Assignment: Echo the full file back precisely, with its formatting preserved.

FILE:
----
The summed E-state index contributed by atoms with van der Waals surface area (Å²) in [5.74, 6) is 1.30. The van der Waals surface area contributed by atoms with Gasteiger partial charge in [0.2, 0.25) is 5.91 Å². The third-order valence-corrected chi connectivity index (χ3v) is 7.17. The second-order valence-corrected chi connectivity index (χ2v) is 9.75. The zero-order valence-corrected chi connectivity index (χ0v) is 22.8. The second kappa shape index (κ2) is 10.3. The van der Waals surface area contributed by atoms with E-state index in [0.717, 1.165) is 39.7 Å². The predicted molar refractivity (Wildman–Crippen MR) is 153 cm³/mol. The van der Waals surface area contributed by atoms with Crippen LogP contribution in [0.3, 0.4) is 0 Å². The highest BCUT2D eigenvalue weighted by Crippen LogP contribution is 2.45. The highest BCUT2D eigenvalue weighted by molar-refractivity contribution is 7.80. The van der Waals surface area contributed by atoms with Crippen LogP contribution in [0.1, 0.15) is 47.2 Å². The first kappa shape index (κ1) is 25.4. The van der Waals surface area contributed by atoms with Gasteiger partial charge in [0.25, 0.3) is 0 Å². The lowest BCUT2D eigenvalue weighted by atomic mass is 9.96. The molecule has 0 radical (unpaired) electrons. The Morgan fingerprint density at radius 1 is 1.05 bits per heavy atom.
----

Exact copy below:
The summed E-state index contributed by atoms with van der Waals surface area (Å²) in [5.74, 6) is 1.30. The van der Waals surface area contributed by atoms with Gasteiger partial charge in [0.2, 0.25) is 5.91 Å². The third-order valence-corrected chi connectivity index (χ3v) is 7.17. The second-order valence-corrected chi connectivity index (χ2v) is 9.75. The zero-order valence-corrected chi connectivity index (χ0v) is 22.8. The second kappa shape index (κ2) is 10.3. The van der Waals surface area contributed by atoms with E-state index in [0.717, 1.165) is 39.7 Å². The predicted molar refractivity (Wildman–Crippen MR) is 153 cm³/mol. The van der Waals surface area contributed by atoms with Crippen LogP contribution in [0.3, 0.4) is 0 Å². The highest BCUT2D eigenvalue weighted by Crippen LogP contribution is 2.45. The highest BCUT2D eigenvalue weighted by molar-refractivity contribution is 7.80. The van der Waals surface area contributed by atoms with Crippen LogP contribution in [0.1, 0.15) is 47.2 Å². The first kappa shape index (κ1) is 25.4. The van der Waals surface area contributed by atoms with Gasteiger partial charge in [0.25, 0.3) is 0 Å². The lowest BCUT2D eigenvalue weighted by atomic mass is 9.96. The molecule has 0 radical (unpaired) electrons. The Morgan fingerprint density at radius 1 is 1.05 bits per heavy atom.